Loyola University Maryland

Counseling Center

Coping with Grief and Loss

image divider

Sudden or shocking losses can be traumatic. There is no way to prepare. They can challenge your sense of security and confidence in the predictability of life. You may experience symptoms such as sleep disturbance, nightmares, distressing thoughts, social isolation, or severe anxiety.

Common Reactions to Loss

Emotions and Feelings

  • Sadness, yearning, depressed mood, mood changes;
  • Feelings of helplessness & loss of control;
  • Panic and anxiety;
  • Fear of death;
  • Shock, denial, numbness;
  • Guilt and shame;
  • Anger;
  • Loneliness;
  • Tearfulness, crying;
  • Relief and;
  • Remorse and regret

Physical Symptoms

  • Changes in sleep and/or eating patterns;
  • Anxiety/nervousness;
  • Exaggerated startle response;
  • Increased somatic complaints or physical illnesses, such as headaches, colds, stomach aches, back pain, and hypertension and;
  • Fatigue

Changes in Behavior

  • Social withdrawal and/or isolation;
  • Preoccupation with the deceased;
  • Avoiding reminders of the deceased;
  • Increased use of alcohol or other substances and;
  • Changes in activity level

Changes in Thinking

  • Poor concentration;
  • Disorientation;
  • Confusion, forgetfulness and; 
  • Feelings of unreality

How can you Cope with Grief?

  • Talk to family or friends;
  • Seek counseling;
  • Read poetry or books;
  • Engage in social activities;
  • Write in a journal;
  • Eat good foods;
  • Exercise;
  • Take time to relax;
  • Seek spiritual support;
  • Listen to music;
  • Join a support group;
  • Let yourself feel grief and;
  • Be patient with yourself

Each one of us has an individual style of coping with painful times. The list above may help you generate ideas about how to manage your feelings of grief. You may want to experiment with these ideas or create a list of your own. Talking to friends who have dealt with loss in the past can help you generate new ways of coping. Only you know what coping skills will fit best with your personality and lifestyle.

One way to examine your own style of coping is to recall the ways you've dealt with painful times in the past. It's important to note that some ways of coping with grief are helpful, like talking to others, writing in a journal, and so forth. Others may be hurtful or destructive to the healing process, like substance abuse or isolation. Healthy coping skills are important in resolving a loss. They cannot take away your feelings of loss. They can, however, help you move forward in the healing process.

Where can you Find Support?

It is often helpful to talk about the loss. If you need help with this process, the Loyola Counseling Center offers individual counseling and a weekly bereavement support group for students. We’re in Humanities 150 (one flight up the turret, near the big curving bench). Counseling services are free and confidential. Call 410-617-CARE (2273) for information and to make an appointment.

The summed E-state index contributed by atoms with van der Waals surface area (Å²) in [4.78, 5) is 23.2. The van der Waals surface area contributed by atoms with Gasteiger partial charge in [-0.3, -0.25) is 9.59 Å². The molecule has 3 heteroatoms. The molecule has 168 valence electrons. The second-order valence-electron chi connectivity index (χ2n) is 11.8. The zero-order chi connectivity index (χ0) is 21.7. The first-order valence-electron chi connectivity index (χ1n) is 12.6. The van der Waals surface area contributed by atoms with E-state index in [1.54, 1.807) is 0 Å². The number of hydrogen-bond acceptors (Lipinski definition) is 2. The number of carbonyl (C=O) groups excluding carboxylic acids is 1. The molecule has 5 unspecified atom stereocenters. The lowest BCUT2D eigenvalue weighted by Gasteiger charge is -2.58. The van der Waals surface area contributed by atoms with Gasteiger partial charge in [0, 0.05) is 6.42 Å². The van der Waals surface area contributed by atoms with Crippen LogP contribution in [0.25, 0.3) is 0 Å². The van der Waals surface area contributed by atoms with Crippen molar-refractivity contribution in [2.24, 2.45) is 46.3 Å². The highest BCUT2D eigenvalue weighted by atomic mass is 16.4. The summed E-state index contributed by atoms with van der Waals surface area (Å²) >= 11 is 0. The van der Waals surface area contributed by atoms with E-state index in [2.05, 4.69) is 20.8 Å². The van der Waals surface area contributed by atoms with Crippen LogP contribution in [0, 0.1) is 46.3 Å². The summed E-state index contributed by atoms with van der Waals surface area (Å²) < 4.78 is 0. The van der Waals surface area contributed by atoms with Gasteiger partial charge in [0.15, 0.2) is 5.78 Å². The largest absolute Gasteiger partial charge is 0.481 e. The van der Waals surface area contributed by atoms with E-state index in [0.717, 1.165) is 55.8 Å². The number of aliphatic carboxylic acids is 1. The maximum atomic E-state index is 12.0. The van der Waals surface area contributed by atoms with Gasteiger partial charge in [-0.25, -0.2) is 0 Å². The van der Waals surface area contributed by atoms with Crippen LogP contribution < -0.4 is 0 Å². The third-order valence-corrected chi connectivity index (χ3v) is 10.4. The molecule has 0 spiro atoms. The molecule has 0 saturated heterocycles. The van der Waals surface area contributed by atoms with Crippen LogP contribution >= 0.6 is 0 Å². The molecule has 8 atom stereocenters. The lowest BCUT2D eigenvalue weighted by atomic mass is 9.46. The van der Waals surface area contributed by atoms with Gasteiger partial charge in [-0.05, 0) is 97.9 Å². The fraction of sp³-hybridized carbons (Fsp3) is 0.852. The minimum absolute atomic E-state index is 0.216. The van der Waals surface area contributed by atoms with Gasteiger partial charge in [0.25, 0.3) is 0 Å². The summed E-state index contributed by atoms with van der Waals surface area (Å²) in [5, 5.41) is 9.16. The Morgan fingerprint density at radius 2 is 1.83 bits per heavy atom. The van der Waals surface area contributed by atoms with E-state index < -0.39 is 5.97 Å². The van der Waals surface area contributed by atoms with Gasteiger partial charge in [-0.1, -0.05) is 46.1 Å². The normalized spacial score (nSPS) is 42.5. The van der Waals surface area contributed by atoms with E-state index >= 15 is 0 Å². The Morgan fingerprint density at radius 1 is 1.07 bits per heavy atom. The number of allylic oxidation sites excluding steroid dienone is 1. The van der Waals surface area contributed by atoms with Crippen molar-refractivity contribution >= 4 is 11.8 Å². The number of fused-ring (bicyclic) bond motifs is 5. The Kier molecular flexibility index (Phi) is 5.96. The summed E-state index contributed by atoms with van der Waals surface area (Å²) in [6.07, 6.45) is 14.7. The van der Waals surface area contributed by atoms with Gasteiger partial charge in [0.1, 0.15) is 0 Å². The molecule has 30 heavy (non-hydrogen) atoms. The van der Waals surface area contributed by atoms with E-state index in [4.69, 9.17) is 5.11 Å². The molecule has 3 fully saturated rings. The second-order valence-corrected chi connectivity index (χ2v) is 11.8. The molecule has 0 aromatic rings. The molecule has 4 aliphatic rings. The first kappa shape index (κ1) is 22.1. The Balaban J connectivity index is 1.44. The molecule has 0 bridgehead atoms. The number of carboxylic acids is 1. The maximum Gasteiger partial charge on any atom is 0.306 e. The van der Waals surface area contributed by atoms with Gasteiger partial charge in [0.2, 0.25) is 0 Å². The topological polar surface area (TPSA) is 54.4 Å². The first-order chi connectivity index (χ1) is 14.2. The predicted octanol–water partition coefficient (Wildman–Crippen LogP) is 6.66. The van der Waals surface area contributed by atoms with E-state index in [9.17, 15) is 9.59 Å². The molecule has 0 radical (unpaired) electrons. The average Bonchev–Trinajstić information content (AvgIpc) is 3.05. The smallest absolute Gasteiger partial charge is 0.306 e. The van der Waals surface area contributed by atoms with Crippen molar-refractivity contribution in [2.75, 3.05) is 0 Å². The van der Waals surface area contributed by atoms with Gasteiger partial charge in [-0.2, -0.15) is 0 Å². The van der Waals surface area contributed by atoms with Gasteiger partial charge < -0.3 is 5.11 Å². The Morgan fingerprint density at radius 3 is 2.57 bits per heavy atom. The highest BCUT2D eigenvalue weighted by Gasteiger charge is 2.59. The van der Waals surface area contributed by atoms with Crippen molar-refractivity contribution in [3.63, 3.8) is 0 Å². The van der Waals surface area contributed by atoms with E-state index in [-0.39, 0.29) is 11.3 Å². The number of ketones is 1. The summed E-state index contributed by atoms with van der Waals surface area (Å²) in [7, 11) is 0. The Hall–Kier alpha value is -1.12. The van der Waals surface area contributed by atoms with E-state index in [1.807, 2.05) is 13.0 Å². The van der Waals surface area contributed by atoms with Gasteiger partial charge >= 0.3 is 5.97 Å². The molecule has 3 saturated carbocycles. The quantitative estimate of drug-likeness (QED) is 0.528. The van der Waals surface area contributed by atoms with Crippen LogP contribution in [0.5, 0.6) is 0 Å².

If you are home for the summer, please consider seeking support as well. If you need help finding referrals in your area, we are happy to help. Please call us at 410-617-CARE (2273) for our suggestions and support in finding a qualified counselor in your area.

How can you Support Others who are Grieving?

  • Talk openly to the bereaved person about his/her loss and feelings. Don't try to offer false cheer or minimize the loss.  Allow the grieved time to talk without being judgmental. Share your own feelings.
  • Be available. Call, stop by to talk, share a meal or activity. Your presence and companionship are important.
  • Listen/be patient. Listening is an often overlooked gift of yourself. Allow the bereaved person to vent feelings. Acknowledge the pain they are feeling. Don't judge the person's thoughts or feelings. Don't feel you need to offer advice. Listening itself is very powerful.  You don’t need to have the answers.
  • Take some action. Send a card, write a note, call. This is important not just immediately after the loss, but especially later, when grief is still intense but when others have resumed their daily lives and support for the bereaved may dwindle.
  • Encourage self care. Encourage your friend to care for himself or herself physically, emotionally, and socially. Encourage your friend to seek out support and/or professional help, if appropriate.
  • Accept your own limitations. Accept that you cannot eliminate the pain your friend is experiencing. Grief is a natural, expected response to loss and each person must work through it in his/her own way and at his/her own pace. Be supportive, but care for yourself too.

People who are grieving often feel isolated or lonely in their grief. Soon after the loss, social activities and support from others may decrease. As the shock of the loss fades, there is a tendency on the part of the griever to feel more pain and sadness. Well-meaning friends may avoid discussing the subject due to their own discomfort with grief or their fear of "making the person feel bad." They may "not know what to say."

People who are grieving are likely to fluctuate between wanting some time to themselves and wanting closeness with others. They may want someone to talk to about their feelings. Showing concern and thoughtfulness about a friend shows that you care. It's better to feel nervous and awkward sitting with a grieving friend than to not sit there at all.